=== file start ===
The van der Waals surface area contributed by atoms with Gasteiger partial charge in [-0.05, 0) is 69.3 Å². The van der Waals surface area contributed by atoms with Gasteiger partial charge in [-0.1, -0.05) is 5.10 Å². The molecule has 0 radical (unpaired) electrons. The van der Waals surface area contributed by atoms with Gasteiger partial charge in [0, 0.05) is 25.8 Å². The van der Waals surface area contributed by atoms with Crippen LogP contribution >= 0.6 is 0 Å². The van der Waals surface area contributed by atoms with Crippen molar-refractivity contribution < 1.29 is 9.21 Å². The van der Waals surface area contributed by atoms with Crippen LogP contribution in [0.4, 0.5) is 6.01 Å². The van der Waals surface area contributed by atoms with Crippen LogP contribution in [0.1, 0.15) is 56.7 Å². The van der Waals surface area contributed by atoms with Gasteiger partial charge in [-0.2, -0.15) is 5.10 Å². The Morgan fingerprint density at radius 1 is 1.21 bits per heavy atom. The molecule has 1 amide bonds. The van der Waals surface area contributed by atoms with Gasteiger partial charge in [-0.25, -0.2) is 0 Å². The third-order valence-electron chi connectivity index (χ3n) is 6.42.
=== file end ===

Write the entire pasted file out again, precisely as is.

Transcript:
The van der Waals surface area contributed by atoms with Gasteiger partial charge in [-0.05, 0) is 69.3 Å². The van der Waals surface area contributed by atoms with Gasteiger partial charge in [-0.1, -0.05) is 5.10 Å². The molecule has 0 radical (unpaired) electrons. The van der Waals surface area contributed by atoms with Gasteiger partial charge in [0, 0.05) is 25.8 Å². The van der Waals surface area contributed by atoms with Crippen LogP contribution >= 0.6 is 0 Å². The van der Waals surface area contributed by atoms with Crippen molar-refractivity contribution < 1.29 is 9.21 Å². The van der Waals surface area contributed by atoms with Crippen LogP contribution in [0.4, 0.5) is 6.01 Å². The van der Waals surface area contributed by atoms with Crippen LogP contribution in [0.1, 0.15) is 56.7 Å². The van der Waals surface area contributed by atoms with Gasteiger partial charge in [-0.2, -0.15) is 5.10 Å². The Morgan fingerprint density at radius 1 is 1.21 bits per heavy atom. The molecule has 1 amide bonds. The van der Waals surface area contributed by atoms with Gasteiger partial charge in [-0.25, -0.2) is 0 Å². The third-order valence-electron chi connectivity index (χ3n) is 6.42.